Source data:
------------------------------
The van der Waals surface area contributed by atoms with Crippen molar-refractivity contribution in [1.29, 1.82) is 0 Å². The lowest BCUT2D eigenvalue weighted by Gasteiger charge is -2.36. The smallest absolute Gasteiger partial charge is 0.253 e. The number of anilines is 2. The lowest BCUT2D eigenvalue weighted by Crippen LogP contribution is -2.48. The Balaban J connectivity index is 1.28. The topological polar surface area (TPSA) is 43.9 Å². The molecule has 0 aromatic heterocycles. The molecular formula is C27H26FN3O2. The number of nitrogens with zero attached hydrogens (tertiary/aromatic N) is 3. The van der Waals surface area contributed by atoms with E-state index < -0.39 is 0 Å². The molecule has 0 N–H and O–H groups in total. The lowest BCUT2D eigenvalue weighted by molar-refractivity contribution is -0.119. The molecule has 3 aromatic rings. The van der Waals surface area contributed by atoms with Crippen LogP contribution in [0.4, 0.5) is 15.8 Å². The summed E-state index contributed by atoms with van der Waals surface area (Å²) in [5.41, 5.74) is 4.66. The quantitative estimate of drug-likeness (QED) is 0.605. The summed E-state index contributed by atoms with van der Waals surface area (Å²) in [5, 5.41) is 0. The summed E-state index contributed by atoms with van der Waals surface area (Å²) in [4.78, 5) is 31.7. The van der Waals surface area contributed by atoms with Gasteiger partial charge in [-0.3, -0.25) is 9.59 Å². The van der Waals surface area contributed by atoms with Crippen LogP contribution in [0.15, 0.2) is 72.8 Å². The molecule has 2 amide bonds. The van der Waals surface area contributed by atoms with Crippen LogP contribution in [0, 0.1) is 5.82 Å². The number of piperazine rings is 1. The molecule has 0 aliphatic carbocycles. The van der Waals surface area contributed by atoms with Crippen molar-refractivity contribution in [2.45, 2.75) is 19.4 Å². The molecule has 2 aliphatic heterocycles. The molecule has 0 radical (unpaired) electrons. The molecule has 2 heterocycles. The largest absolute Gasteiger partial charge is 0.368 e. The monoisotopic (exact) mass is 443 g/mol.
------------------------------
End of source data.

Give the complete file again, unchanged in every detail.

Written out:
The van der Waals surface area contributed by atoms with Crippen molar-refractivity contribution in [1.29, 1.82) is 0 Å². The lowest BCUT2D eigenvalue weighted by Gasteiger charge is -2.36. The smallest absolute Gasteiger partial charge is 0.253 e. The number of anilines is 2. The lowest BCUT2D eigenvalue weighted by Crippen LogP contribution is -2.48. The Balaban J connectivity index is 1.28. The topological polar surface area (TPSA) is 43.9 Å². The molecule has 0 aromatic heterocycles. The molecular formula is C27H26FN3O2. The number of nitrogens with zero attached hydrogens (tertiary/aromatic N) is 3. The van der Waals surface area contributed by atoms with E-state index < -0.39 is 0 Å². The molecule has 0 N–H and O–H groups in total. The lowest BCUT2D eigenvalue weighted by molar-refractivity contribution is -0.119. The molecule has 3 aromatic rings. The van der Waals surface area contributed by atoms with Crippen LogP contribution in [0.4, 0.5) is 15.8 Å². The summed E-state index contributed by atoms with van der Waals surface area (Å²) in [5.41, 5.74) is 4.66. The quantitative estimate of drug-likeness (QED) is 0.605. The summed E-state index contributed by atoms with van der Waals surface area (Å²) in [5, 5.41) is 0. The summed E-state index contributed by atoms with van der Waals surface area (Å²) in [4.78, 5) is 31.7. The van der Waals surface area contributed by atoms with Gasteiger partial charge in [-0.3, -0.25) is 9.59 Å². The van der Waals surface area contributed by atoms with Crippen LogP contribution in [0.15, 0.2) is 72.8 Å². The molecule has 2 amide bonds. The van der Waals surface area contributed by atoms with Crippen LogP contribution in [0, 0.1) is 5.82 Å². The number of piperazine rings is 1. The molecule has 0 aliphatic carbocycles. The van der Waals surface area contributed by atoms with Crippen molar-refractivity contribution in [2.45, 2.75) is 19.4 Å². The molecule has 2 aliphatic heterocycles. The molecule has 0 radical (unpaired) electrons. The molecule has 2 heterocycles. The largest absolute Gasteiger partial charge is 0.368 e. The monoisotopic (exact) mass is 443 g/mol.